African Americans in Sodus and Wayne County

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African Americans in Sodus and surrounding towns in Wayne County


This historical narrative about the contributions of African Americans to the community life of Sodus and Wayne County was written by Wayne Action for Racial Equality (WARE) which has been dedicated to improving race relations in Wayne County since 1985. We are:


Dedicated to ending racism and promoting racial equality for all members of our community through:
•Direct Action

•Community Education and Engagement



For more information about WARE, look for us on FACEBOOK




African Americans in Sodus and surrounding towns in Wayne County


Pioneer settlers began to arrive in the area that eventually became Wayne County around 1789, with most hailing from eastern New York and the New England states. African Americans were among the pioneer settlers of Wayne County, New York, and have been part of the fabric of the county, including Sodus, throughout its history.


Most of African Americans who arrived in Wayne County between 1789 and 1810 did not come as free persons of color, but as slaves of southerners who had been enticed to the area by the salesmanship of Charles Williamson. The three largest slaveholders of Wayne County – Capt. William Helm of Prince William County, Virginia; Daniel Dorsey of Frederick County, Maryland, and Col. Peregrine Fitzhugh of Maryland – brought between 120 and 180 enslaved persons with them. Those African Americans joined the ranks of the pioneers of Wayne County.


The African American community that grew up along North Geneva Road in Sodus got its start about 1812 and descendents continued to live in the area until the mid 20th century. Two of the first landowners in the community were David Cooper and Abraham Braddington, both former slaves of Peregrine Fitzhugh. The offspring of both men worked the land, married and settled into jobs where work was available. These formerly enslaved men along with their wives Polly Cooper and Veny Bradington joined William & Sarah (Plumber) Newport and Thomas & Rosetta Lloyd as the earliest settlers who formed the fabric of community life in Sodus. While few maiden names remain for the newly freed women of color, their contributions to their families and, by extension, to Sodus is incalculable. For the first half of the 19th century, discriminatory traditions, laws of disenfranchisement and outright racism conspired to limit social and economic opportunities for men and women of color. Still, the number of African-Americans continued to grow, and by the time Wayne County was officially established in 1823, there were 102 free persons of color living in households headed by African Americans and another 34 in households headed by white people. At first, free people of color worked almost exclusively as domestics and farm and day laborers. Over time, through land ownership and entrepreneurial endeavors a small middle class began to build made up of farmers, who owned or leased land, as well as barbers and small business owners. As noted by Judith Wellman and Marjorie Allen Perez in Uncovering the Underground Railroad “…black barbers played a significant role in the African American life during this time period, being active participants in efforts to expand the economic, social and political status for African-Americans…”. According to Perez, at least three of Thomas and Rosetta Lloyd’s sons became barbers in various villages along the Erie Canal.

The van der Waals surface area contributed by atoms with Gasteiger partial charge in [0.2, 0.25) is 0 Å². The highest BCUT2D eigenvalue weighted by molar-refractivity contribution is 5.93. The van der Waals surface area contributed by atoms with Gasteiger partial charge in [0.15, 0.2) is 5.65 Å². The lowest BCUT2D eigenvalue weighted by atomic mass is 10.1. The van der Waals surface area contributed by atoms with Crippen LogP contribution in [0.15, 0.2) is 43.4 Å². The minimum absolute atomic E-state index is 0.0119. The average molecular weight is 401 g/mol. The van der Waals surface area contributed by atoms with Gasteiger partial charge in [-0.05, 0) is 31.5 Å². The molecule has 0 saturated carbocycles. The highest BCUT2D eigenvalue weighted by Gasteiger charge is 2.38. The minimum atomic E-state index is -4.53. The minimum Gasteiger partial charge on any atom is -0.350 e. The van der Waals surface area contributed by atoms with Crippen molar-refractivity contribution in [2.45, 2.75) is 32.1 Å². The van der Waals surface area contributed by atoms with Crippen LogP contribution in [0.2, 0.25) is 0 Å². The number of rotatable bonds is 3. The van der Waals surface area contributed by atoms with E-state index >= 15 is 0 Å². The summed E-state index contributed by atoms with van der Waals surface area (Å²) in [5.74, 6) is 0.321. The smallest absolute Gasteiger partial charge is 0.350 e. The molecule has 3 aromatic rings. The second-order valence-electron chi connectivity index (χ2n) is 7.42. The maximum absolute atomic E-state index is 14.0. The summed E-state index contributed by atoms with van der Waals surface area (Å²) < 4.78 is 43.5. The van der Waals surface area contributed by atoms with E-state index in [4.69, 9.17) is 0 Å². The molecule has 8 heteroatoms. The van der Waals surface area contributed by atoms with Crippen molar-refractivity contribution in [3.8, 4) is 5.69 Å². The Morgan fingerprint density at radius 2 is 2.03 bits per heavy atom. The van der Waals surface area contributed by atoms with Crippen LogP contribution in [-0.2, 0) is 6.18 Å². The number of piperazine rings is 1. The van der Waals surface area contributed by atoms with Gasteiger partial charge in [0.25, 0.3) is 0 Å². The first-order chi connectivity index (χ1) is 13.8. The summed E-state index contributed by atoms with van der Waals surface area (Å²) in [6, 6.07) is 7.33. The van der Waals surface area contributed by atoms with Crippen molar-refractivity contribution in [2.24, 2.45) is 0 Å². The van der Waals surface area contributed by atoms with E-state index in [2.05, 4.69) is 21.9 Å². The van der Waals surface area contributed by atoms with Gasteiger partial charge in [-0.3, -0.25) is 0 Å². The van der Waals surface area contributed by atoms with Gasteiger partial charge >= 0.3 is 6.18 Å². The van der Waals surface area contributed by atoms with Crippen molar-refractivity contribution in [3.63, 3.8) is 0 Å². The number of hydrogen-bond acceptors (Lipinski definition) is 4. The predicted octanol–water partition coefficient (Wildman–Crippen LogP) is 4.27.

In addition, African-Americans served as religious leaders as early as the 1830s. Ministers such as George Shumway, James Gregg, and Abram Pryne often served several different congregations, living in parsonages or rented houses rather than in identifiable homes of their own. Significantly, Rev. Samuel Ringgold Ward, an African-American minister from Butler, NY, started a Free Congregational Church in Sodus that was primarily made up of former members of the Sodus First Presbyterian Church who considered slavery a sin. The break-away church lasted for 8 or 9 years as a platform for the Sodus anti-slavery movement before they united again with the Presbyterian Church.


The African-American community continued to play an important civic role by harboring freedom seekers traveling on the Underground Railroad. When war to end slavery finally broke out, several African-American men from Sodus served in the Civil War – Charles Henry Cooper (grandson of David) was a sergeant in the 8th USCT. Charles H. Cooper, Thomas Lloyd and William Dorsey all left Sodus Point in the fall of 1863 to join the 8th United States Colored Troops (USCT), which trained at Camp William Penn near Philadelphia. William Newport of Sodus Point went to Connecticut to enlist in the fall of 1863. Thirty-nine-year-old James A. Potter of Sodus joined the 1st USCT, leaving his wife and six children at home. John Davis of Sodus enlisted in September of 1864 as a substitute for a drafted white man.


To learn more about the vibrant life of the African-American experience in early Sodus and Wayne County life, the following resources are invaluable:

Historic Sodus Point at Choose slavery on the menu bar.


Twenty Years a Slave and Forty Years A Freeman: Embracing a Correspondence of Several Years, While President of Wilberforce Colony, London, Canada West by Austin Stewart, Rochester, N.Y.: William Alling, Publisher, 1857. (


Uncovering the Underground Railroad, Abolitionism, and African American Life in Wayne County, New York 1820-1880 by Judith Hellman and Marjory Allen Perez with Charles Lenhard and others (Wayne County Historian’s Office, Peter Evans, Historian, with funding from Preserve NY and New York State Council for the Arts).